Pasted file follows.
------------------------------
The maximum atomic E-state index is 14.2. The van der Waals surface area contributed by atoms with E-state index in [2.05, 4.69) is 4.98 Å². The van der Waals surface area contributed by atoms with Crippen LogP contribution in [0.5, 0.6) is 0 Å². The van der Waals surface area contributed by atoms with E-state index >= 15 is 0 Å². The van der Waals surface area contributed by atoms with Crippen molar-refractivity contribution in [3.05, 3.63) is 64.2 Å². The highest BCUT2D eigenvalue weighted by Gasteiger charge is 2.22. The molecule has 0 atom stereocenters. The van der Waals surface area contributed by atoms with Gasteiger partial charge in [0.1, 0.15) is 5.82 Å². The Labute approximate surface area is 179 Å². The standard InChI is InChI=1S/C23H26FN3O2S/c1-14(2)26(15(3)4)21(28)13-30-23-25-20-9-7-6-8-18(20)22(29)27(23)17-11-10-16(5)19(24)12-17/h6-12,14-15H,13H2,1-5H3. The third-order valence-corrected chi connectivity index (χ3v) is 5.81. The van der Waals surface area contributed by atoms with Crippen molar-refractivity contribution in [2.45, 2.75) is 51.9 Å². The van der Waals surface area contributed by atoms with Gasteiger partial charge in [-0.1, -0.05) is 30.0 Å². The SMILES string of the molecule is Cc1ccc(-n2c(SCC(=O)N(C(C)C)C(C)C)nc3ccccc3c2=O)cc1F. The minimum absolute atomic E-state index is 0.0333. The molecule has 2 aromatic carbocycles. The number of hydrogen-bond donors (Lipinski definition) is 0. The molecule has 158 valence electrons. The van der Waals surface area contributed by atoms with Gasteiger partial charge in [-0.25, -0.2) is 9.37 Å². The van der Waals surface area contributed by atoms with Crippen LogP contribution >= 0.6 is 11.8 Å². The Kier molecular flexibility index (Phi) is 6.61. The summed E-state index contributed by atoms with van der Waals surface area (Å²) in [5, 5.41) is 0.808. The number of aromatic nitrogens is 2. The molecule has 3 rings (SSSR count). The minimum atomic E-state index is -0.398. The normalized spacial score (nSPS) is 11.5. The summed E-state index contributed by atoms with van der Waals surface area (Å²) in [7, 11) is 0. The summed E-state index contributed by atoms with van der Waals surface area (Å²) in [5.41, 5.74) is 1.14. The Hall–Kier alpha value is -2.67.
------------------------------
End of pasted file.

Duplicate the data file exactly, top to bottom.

The maximum atomic E-state index is 14.2. The van der Waals surface area contributed by atoms with E-state index in [2.05, 4.69) is 4.98 Å². The van der Waals surface area contributed by atoms with Crippen LogP contribution in [0.5, 0.6) is 0 Å². The van der Waals surface area contributed by atoms with E-state index >= 15 is 0 Å². The van der Waals surface area contributed by atoms with Crippen molar-refractivity contribution in [3.05, 3.63) is 64.2 Å². The highest BCUT2D eigenvalue weighted by Gasteiger charge is 2.22. The molecule has 0 atom stereocenters. The van der Waals surface area contributed by atoms with Gasteiger partial charge in [0.1, 0.15) is 5.82 Å². The Labute approximate surface area is 179 Å². The standard InChI is InChI=1S/C23H26FN3O2S/c1-14(2)26(15(3)4)21(28)13-30-23-25-20-9-7-6-8-18(20)22(29)27(23)17-11-10-16(5)19(24)12-17/h6-12,14-15H,13H2,1-5H3. The third-order valence-corrected chi connectivity index (χ3v) is 5.81. The van der Waals surface area contributed by atoms with Crippen molar-refractivity contribution in [2.45, 2.75) is 51.9 Å². The van der Waals surface area contributed by atoms with Gasteiger partial charge in [-0.1, -0.05) is 30.0 Å². The SMILES string of the molecule is Cc1ccc(-n2c(SCC(=O)N(C(C)C)C(C)C)nc3ccccc3c2=O)cc1F. The minimum absolute atomic E-state index is 0.0333. The molecule has 2 aromatic carbocycles. The number of hydrogen-bond donors (Lipinski definition) is 0. The molecule has 158 valence electrons. The van der Waals surface area contributed by atoms with Gasteiger partial charge in [-0.25, -0.2) is 9.37 Å². The van der Waals surface area contributed by atoms with Crippen LogP contribution >= 0.6 is 11.8 Å². The Kier molecular flexibility index (Phi) is 6.61. The summed E-state index contributed by atoms with van der Waals surface area (Å²) in [5, 5.41) is 0.808. The number of aromatic nitrogens is 2. The molecule has 3 rings (SSSR count). The minimum atomic E-state index is -0.398. The normalized spacial score (nSPS) is 11.5. The summed E-state index contributed by atoms with van der Waals surface area (Å²) in [7, 11) is 0. The summed E-state index contributed by atoms with van der Waals surface area (Å²) in [5.41, 5.74) is 1.14. The Hall–Kier alpha value is -2.67.